Unnoticed, nocturnal visitors have been in our garden. This is surprising because they have a distinctive appearance: a white, fluffy coat with black spots. And this is the damage they leave after their visit:

Damage to young maple and apple tree

To be more precise, this is the damage left by their children.
Our nocturnal intruder is the leopard moth, a moth that lays eggs on the young trunk or branches of a tree. From these eggs, tiny larvae come out and drill a hole in the bark to enter. Under the bark, they eat their way around for three years. And in the process, they leave behind a tunnel 30-40 cm long! The beautiful large caterpillar pupates just under the bark and then crawls out of the tree as a beautiful moth:

Zeuzera Pyrina
© Ana Gonçalves, www.naturdata.com

Leopard moths are active from early June to late August. During this period, they mate and the females lay their eggs. Now we know we need to check the young fruit trees for boreholes at this time of year. Because a few of these caterpillars can kill a tree with ease. They favour apple, pear, quince, olive, chestnut and maple trees. But an occasional plum tree will do too.
Judging by the damage, the caterpillars had been in this maple and apple tree for at least a year. The bark feels a bit soft in those spots. And if you stick a knife in, you can easily reveal the eaten-away tunnel. With a piece of iron wire, you can stab the caterpillar (which makes a nasty sound) to death. Hopefully, we saved our young trees in time. Besides these two trees in the picture, about 5 other quinces, pears and apples had been affected.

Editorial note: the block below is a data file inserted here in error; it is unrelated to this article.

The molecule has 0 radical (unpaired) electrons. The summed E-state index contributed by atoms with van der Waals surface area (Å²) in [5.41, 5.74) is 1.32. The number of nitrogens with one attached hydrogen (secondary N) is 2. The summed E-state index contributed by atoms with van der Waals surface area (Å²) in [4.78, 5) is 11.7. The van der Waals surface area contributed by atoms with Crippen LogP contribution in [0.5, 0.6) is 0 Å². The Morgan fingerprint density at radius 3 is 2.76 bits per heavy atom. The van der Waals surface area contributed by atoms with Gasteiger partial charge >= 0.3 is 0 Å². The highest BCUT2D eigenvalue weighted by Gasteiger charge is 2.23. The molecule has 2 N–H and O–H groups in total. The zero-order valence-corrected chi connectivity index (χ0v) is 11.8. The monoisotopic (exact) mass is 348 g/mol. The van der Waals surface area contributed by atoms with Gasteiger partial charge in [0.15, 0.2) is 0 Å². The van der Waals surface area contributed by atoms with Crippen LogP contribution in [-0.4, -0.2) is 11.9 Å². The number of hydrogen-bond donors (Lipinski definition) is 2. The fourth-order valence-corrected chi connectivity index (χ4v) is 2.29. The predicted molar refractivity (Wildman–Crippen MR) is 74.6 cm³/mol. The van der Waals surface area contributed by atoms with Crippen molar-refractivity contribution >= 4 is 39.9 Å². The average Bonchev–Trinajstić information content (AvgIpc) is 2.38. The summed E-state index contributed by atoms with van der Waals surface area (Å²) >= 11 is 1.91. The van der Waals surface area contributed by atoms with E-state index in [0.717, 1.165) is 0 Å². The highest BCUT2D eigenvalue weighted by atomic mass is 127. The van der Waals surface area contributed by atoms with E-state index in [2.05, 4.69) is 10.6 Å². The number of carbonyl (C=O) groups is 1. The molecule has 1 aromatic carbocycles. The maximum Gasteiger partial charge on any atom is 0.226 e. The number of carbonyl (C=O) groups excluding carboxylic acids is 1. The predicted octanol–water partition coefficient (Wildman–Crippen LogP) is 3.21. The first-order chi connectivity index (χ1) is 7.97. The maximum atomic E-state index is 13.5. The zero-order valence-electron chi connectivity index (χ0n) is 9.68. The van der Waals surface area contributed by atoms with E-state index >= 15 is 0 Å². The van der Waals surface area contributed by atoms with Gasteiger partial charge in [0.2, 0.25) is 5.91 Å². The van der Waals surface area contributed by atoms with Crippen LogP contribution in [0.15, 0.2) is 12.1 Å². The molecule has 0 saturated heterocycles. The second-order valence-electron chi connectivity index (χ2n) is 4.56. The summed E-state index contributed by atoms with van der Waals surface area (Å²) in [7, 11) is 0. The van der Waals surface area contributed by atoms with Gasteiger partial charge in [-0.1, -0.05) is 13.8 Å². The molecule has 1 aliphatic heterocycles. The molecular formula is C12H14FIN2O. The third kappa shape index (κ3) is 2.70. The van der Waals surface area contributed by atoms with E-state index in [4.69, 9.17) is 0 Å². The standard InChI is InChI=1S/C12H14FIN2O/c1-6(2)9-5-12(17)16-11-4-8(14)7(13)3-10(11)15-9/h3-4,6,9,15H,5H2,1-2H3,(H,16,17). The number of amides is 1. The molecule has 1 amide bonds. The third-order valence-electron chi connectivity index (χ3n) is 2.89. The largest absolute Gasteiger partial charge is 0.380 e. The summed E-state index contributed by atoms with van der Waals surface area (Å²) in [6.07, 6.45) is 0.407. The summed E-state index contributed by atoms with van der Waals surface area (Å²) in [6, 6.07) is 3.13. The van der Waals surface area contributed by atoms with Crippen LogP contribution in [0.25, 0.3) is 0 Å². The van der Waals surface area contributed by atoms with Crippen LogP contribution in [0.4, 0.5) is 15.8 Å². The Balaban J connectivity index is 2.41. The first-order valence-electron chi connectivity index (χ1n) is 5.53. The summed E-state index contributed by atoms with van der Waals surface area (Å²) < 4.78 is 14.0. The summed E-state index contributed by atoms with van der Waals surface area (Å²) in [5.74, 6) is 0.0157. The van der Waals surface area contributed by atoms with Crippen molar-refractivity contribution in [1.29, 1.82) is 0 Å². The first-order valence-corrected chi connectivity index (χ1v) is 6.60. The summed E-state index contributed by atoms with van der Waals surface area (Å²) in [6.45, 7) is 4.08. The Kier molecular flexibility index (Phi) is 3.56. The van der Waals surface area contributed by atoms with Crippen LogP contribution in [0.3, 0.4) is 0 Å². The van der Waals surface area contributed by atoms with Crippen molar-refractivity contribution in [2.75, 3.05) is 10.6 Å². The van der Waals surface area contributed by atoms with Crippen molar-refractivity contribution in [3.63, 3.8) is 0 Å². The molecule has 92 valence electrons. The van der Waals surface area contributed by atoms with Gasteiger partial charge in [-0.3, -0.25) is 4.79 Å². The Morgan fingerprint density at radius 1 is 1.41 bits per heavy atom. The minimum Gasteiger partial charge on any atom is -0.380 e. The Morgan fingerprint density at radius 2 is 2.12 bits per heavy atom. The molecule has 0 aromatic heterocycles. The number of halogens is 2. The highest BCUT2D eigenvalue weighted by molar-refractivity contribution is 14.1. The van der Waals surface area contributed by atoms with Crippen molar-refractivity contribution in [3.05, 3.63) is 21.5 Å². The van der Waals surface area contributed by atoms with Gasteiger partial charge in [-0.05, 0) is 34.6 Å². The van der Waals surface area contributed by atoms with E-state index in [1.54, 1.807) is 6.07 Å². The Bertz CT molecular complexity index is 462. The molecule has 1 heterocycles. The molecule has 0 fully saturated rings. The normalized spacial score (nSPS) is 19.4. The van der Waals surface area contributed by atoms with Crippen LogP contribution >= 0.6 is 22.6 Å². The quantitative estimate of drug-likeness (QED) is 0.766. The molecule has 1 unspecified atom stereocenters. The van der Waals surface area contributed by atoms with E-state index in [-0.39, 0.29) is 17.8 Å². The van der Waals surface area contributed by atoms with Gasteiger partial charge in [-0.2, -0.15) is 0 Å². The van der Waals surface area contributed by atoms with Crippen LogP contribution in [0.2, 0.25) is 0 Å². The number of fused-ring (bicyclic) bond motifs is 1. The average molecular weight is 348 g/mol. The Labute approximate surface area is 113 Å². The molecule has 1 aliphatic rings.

The offenders: the larvae of the leopard moth.
Although we prefer to keep insects alive, this time we preferred our young trees.

On the Iberian Peninsula, this moth is considered a plague. Professional producers hang pheromone traps in summer to catch the males. Without males no fertilisation, and without fertilisation no larvae from the eggs.

We won’t go that far. But we now know why some of the young trees in our garden didn’t grow well.
Therefore, this summer, we’ll be doing some guard duty.


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